It’s been two weeks since I binge-watched the Netflix series “Indian Matchmaking.” Even before I watched the series, I had read many critical responses to the show, which called out the sexist history of arranged marriages, colorism, caste, and body image. Even here in the pages of SEEMA, founder Seema Kumar called the show “a major setback.” So I expected all these issues to be present in a show about arranged marriage and matchmaking, but what struck me most was what the articles didn’t cover: the diversity of Indian and Indian-American experiences represented. I never expected to see the variety of backgrounds, family structures, religions, and professions that the show put front and center.
If we see Sima Auntie as a narrator, she introduces us to a range of Indian and Indian-American experiences. In the very first episode, we are confronted with the question of who is “really” Indian: Nadia, for instance, tells us that her Indo-Guyanese background has prompted others to consider her “not Indian enough,” especially in the case of looking for a partner. She talks openly about the complexity of identity and how she sees herself as Indian and Guyanese and American. The sleight of hand of the director in showing Nadia as an event planner at an Indian wedding and then in a dance studio before we know Nadia’s background certainly made her revelation that she is Indo-Guyanese a surprise to me. At the end of the episode, I was intrigued, as this one of the first popular Indian productions I’d seen representing the Indo-Caribbean community.
Throughout the series we are also introduced to family structures that go beyond the traditional nuclear family. Vyasar lives with his extended family, including his grandparents, uncle, and cousin. We get to meet them all through bits and pieces of conversation. While this type of arrangement may be commonplace in India, it is less so in Austin, where he lives.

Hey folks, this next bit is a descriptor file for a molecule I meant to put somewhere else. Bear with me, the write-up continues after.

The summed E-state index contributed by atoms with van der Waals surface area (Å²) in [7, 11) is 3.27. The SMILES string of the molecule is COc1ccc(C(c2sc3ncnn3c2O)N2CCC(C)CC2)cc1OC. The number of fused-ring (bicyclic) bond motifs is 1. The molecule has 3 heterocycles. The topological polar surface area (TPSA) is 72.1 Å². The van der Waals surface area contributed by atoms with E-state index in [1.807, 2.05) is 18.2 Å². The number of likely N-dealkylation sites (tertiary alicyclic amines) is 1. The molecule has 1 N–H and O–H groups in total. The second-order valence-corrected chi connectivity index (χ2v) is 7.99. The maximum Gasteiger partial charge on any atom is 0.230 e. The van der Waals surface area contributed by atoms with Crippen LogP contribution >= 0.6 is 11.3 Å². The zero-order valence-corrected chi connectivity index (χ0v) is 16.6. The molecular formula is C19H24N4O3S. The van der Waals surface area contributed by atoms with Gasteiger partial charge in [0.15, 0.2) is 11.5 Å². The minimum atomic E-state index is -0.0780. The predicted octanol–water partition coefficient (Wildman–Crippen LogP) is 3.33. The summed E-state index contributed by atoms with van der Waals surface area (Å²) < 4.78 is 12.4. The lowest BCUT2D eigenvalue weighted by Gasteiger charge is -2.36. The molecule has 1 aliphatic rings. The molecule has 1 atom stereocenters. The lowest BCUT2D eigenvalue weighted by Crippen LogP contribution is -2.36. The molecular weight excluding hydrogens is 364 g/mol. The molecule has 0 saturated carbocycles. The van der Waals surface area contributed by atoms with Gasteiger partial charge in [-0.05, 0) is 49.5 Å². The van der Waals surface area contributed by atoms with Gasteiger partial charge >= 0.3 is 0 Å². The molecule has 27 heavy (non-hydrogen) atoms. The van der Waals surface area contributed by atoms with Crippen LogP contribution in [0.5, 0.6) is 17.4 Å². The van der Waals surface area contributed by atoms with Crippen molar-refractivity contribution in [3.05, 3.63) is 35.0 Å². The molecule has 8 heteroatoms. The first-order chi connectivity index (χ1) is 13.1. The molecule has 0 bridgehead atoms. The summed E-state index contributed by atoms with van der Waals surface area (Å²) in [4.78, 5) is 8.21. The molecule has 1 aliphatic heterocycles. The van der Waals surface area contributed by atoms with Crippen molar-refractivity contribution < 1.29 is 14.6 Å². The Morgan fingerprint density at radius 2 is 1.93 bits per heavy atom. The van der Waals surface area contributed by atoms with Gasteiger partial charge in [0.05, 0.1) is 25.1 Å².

In another Texas town, Aparna’s mother talks about her divorce and raising her two girls to be independent and self-reliant. And in Delhi, Ankita’s family seems completely open to whether Ankita wants to invest in matchmaking, her business, or both. At the end of the series we also meet Rupam, a mother who is looking to get remarried. We’re introduced to her sister’s family, her brother-in-law who is Black, and her two adorable nieces. Seeing these families, we get a glimpse into the diversity of families that exist in the South Asian community.
Then there is the diversity in religion and professions in the series. Sima Auntie keeps copious profiles of her clients and potential matches, and through those we are exposed to the range of religious and faith beliefs that exist in India and the diaspora as well, including the Muslim, Sikh, and Christian religions. And of course there is Hindu, where much of the Indian representation in films and television focuses. As we continue to through the episodes we are introduced to an educator, veterinarian, fitness executive, fashion designer, entrepreneur, and more. These careers are a far cry from the small number professions that some of us were taught were “acceptable,” such as medicine, law, engineering, and finance.
I will be the first to say that “Indian Matchmaking” raises many issues that are antithetical to my feminist and equity ideals — but that at the same time, it has shown a greater representation of the Indian community. Perhaps it is this juxtaposition that allows us to both be drawn to the characters and to have criticisms of the context that surrounds the show.
In the end, I knew that the show would reflect the issues that surround arranged marriages, as well as in Indian society, like traditional gender roles, caste, and colorism. What I did not expect was to see a diversity of Indian experiences to connect to.